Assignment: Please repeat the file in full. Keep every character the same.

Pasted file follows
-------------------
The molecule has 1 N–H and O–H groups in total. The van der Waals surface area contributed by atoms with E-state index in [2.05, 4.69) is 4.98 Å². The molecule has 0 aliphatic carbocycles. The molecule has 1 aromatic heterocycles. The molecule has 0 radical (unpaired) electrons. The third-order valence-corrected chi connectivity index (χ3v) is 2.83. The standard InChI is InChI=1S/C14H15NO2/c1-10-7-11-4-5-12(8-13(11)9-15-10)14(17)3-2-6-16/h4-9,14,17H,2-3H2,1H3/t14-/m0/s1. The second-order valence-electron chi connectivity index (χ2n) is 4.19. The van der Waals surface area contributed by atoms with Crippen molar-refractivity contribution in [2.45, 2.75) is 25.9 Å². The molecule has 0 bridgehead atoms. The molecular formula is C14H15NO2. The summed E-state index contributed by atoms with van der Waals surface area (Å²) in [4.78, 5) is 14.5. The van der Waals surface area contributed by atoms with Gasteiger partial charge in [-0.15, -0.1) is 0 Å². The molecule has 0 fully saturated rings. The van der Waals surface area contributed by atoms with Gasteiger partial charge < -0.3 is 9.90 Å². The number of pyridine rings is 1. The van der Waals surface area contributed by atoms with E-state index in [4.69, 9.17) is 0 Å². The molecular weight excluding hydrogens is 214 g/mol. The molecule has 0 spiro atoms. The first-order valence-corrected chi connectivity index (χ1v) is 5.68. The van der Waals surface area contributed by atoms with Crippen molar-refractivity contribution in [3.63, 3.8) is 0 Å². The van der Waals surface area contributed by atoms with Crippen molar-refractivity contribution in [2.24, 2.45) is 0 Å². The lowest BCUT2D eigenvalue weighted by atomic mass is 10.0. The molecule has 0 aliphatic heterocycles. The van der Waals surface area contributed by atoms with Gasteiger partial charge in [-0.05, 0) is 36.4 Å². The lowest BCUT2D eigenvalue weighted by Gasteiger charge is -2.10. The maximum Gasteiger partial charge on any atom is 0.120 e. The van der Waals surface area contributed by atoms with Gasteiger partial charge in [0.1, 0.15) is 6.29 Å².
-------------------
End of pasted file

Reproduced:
The molecule has 1 N–H and O–H groups in total. The van der Waals surface area contributed by atoms with E-state index in [2.05, 4.69) is 4.98 Å². The molecule has 0 aliphatic carbocycles. The molecule has 1 aromatic heterocycles. The molecule has 0 radical (unpaired) electrons. The third-order valence-corrected chi connectivity index (χ3v) is 2.83. The standard InChI is InChI=1S/C14H15NO2/c1-10-7-11-4-5-12(8-13(11)9-15-10)14(17)3-2-6-16/h4-9,14,17H,2-3H2,1H3/t14-/m0/s1. The second-order valence-electron chi connectivity index (χ2n) is 4.19. The van der Waals surface area contributed by atoms with Crippen molar-refractivity contribution in [2.45, 2.75) is 25.9 Å². The molecule has 0 bridgehead atoms. The molecular formula is C14H15NO2. The summed E-state index contributed by atoms with van der Waals surface area (Å²) in [4.78, 5) is 14.5. The van der Waals surface area contributed by atoms with Gasteiger partial charge in [-0.15, -0.1) is 0 Å². The molecule has 0 fully saturated rings. The van der Waals surface area contributed by atoms with Gasteiger partial charge < -0.3 is 9.90 Å². The number of pyridine rings is 1. The van der Waals surface area contributed by atoms with E-state index in [4.69, 9.17) is 0 Å². The molecular weight excluding hydrogens is 214 g/mol. The molecule has 0 spiro atoms. The first-order valence-corrected chi connectivity index (χ1v) is 5.68. The van der Waals surface area contributed by atoms with Crippen molar-refractivity contribution in [3.63, 3.8) is 0 Å². The van der Waals surface area contributed by atoms with Crippen molar-refractivity contribution in [2.24, 2.45) is 0 Å². The lowest BCUT2D eigenvalue weighted by atomic mass is 10.0. The molecule has 0 aliphatic heterocycles. The van der Waals surface area contributed by atoms with Gasteiger partial charge in [-0.05, 0) is 36.4 Å². The lowest BCUT2D eigenvalue weighted by Gasteiger charge is -2.10. The maximum Gasteiger partial charge on any atom is 0.120 e. The van der Waals surface area contributed by atoms with Gasteiger partial charge in [0.1, 0.15) is 6.29 Å².